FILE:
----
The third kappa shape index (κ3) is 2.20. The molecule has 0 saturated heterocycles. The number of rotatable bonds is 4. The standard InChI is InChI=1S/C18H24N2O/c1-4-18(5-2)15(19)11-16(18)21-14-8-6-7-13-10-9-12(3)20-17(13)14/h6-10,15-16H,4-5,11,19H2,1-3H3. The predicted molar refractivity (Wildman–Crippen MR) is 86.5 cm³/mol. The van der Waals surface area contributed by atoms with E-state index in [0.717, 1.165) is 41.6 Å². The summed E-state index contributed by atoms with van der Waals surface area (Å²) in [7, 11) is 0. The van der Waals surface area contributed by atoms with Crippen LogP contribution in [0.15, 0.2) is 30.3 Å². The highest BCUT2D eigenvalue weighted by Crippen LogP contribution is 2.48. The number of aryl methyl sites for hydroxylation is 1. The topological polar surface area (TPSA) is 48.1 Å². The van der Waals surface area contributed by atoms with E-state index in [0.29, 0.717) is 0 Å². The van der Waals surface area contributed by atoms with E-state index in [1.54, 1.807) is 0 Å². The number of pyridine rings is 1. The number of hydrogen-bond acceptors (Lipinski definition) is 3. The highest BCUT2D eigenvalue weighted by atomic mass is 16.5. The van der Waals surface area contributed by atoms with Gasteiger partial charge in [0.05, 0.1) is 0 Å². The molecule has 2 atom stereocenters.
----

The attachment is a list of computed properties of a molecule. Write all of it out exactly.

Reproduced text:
The third kappa shape index (κ3) is 2.20. The molecule has 0 saturated heterocycles. The number of rotatable bonds is 4. The standard InChI is InChI=1S/C18H24N2O/c1-4-18(5-2)15(19)11-16(18)21-14-8-6-7-13-10-9-12(3)20-17(13)14/h6-10,15-16H,4-5,11,19H2,1-3H3. The predicted molar refractivity (Wildman–Crippen MR) is 86.5 cm³/mol. The van der Waals surface area contributed by atoms with E-state index in [0.717, 1.165) is 41.6 Å². The summed E-state index contributed by atoms with van der Waals surface area (Å²) in [7, 11) is 0. The van der Waals surface area contributed by atoms with Crippen LogP contribution in [0.15, 0.2) is 30.3 Å². The highest BCUT2D eigenvalue weighted by Crippen LogP contribution is 2.48. The number of aryl methyl sites for hydroxylation is 1. The topological polar surface area (TPSA) is 48.1 Å². The van der Waals surface area contributed by atoms with E-state index in [0.29, 0.717) is 0 Å². The van der Waals surface area contributed by atoms with E-state index in [1.54, 1.807) is 0 Å². The number of pyridine rings is 1. The number of hydrogen-bond acceptors (Lipinski definition) is 3. The highest BCUT2D eigenvalue weighted by atomic mass is 16.5. The van der Waals surface area contributed by atoms with Gasteiger partial charge in [0.05, 0.1) is 0 Å². The molecule has 2 atom stereocenters.